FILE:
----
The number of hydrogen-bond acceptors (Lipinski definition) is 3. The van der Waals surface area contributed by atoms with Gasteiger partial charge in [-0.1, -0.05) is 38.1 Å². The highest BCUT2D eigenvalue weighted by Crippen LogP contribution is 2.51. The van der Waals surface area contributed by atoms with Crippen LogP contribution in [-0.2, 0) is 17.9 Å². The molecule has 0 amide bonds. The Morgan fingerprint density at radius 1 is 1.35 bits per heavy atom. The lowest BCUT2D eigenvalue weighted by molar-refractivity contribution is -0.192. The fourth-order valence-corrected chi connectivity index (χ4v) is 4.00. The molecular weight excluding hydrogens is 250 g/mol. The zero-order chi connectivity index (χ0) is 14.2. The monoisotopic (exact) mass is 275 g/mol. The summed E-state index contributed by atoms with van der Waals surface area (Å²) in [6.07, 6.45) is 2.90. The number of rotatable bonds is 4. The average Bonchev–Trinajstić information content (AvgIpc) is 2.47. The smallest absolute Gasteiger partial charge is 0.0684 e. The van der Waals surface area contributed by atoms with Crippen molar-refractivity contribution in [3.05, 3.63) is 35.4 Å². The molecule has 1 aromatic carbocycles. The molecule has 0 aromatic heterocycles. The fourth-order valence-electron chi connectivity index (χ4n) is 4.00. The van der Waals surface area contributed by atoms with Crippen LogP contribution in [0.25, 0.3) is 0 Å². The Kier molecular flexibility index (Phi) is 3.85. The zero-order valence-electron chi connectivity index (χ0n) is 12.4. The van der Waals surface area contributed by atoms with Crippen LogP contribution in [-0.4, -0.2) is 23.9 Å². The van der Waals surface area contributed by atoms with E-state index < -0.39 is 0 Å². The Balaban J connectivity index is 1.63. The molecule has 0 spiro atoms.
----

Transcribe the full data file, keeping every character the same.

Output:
The number of hydrogen-bond acceptors (Lipinski definition) is 3. The van der Waals surface area contributed by atoms with Gasteiger partial charge in [-0.1, -0.05) is 38.1 Å². The highest BCUT2D eigenvalue weighted by Crippen LogP contribution is 2.51. The van der Waals surface area contributed by atoms with Crippen LogP contribution in [-0.2, 0) is 17.9 Å². The molecule has 0 amide bonds. The Morgan fingerprint density at radius 1 is 1.35 bits per heavy atom. The lowest BCUT2D eigenvalue weighted by molar-refractivity contribution is -0.192. The fourth-order valence-corrected chi connectivity index (χ4v) is 4.00. The molecular weight excluding hydrogens is 250 g/mol. The zero-order chi connectivity index (χ0) is 14.2. The monoisotopic (exact) mass is 275 g/mol. The summed E-state index contributed by atoms with van der Waals surface area (Å²) in [6.07, 6.45) is 2.90. The number of rotatable bonds is 4. The average Bonchev–Trinajstić information content (AvgIpc) is 2.47. The smallest absolute Gasteiger partial charge is 0.0684 e. The van der Waals surface area contributed by atoms with Crippen molar-refractivity contribution in [3.05, 3.63) is 35.4 Å². The molecule has 1 aromatic carbocycles. The molecule has 0 aromatic heterocycles. The fourth-order valence-electron chi connectivity index (χ4n) is 4.00. The van der Waals surface area contributed by atoms with Crippen LogP contribution in [0.25, 0.3) is 0 Å². The Kier molecular flexibility index (Phi) is 3.85. The zero-order valence-electron chi connectivity index (χ0n) is 12.4. The van der Waals surface area contributed by atoms with Crippen LogP contribution in [-0.4, -0.2) is 23.9 Å². The van der Waals surface area contributed by atoms with E-state index < -0.39 is 0 Å². The Balaban J connectivity index is 1.63. The molecule has 0 spiro atoms.